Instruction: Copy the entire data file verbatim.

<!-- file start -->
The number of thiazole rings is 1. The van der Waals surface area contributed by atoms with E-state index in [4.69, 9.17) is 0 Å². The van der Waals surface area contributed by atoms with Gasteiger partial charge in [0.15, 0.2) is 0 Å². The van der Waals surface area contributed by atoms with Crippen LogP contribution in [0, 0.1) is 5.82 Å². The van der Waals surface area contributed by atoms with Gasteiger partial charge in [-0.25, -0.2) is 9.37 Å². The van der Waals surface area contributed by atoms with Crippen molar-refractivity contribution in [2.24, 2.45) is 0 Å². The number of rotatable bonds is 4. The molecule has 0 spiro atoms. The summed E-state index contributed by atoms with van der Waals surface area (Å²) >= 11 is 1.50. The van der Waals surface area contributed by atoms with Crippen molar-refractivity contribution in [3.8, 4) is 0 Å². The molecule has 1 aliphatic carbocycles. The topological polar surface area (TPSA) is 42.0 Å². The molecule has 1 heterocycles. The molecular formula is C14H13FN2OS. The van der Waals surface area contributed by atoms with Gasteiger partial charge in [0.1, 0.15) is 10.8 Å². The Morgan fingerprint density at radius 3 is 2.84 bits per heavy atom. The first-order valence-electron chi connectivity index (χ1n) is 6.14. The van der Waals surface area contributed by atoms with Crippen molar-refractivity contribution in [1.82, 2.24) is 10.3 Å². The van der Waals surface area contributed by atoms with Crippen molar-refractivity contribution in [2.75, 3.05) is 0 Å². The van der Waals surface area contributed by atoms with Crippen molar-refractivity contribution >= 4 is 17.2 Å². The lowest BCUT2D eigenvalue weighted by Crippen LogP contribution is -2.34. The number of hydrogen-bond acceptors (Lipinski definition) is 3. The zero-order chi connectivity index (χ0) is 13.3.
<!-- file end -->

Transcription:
The number of thiazole rings is 1. The van der Waals surface area contributed by atoms with E-state index in [4.69, 9.17) is 0 Å². The van der Waals surface area contributed by atoms with Gasteiger partial charge in [0.15, 0.2) is 0 Å². The van der Waals surface area contributed by atoms with Crippen LogP contribution in [0, 0.1) is 5.82 Å². The van der Waals surface area contributed by atoms with Gasteiger partial charge in [-0.25, -0.2) is 9.37 Å². The van der Waals surface area contributed by atoms with Crippen molar-refractivity contribution in [2.24, 2.45) is 0 Å². The number of rotatable bonds is 4. The molecule has 0 spiro atoms. The summed E-state index contributed by atoms with van der Waals surface area (Å²) >= 11 is 1.50. The van der Waals surface area contributed by atoms with Crippen molar-refractivity contribution in [3.8, 4) is 0 Å². The molecule has 1 aliphatic carbocycles. The topological polar surface area (TPSA) is 42.0 Å². The molecule has 1 heterocycles. The molecular formula is C14H13FN2OS. The van der Waals surface area contributed by atoms with Gasteiger partial charge in [0.1, 0.15) is 10.8 Å². The Morgan fingerprint density at radius 3 is 2.84 bits per heavy atom. The first-order valence-electron chi connectivity index (χ1n) is 6.14. The van der Waals surface area contributed by atoms with Crippen molar-refractivity contribution in [1.82, 2.24) is 10.3 Å². The van der Waals surface area contributed by atoms with Crippen molar-refractivity contribution in [2.75, 3.05) is 0 Å². The van der Waals surface area contributed by atoms with Crippen molar-refractivity contribution >= 4 is 17.2 Å². The lowest BCUT2D eigenvalue weighted by Crippen LogP contribution is -2.34. The number of hydrogen-bond acceptors (Lipinski definition) is 3. The zero-order chi connectivity index (χ0) is 13.3.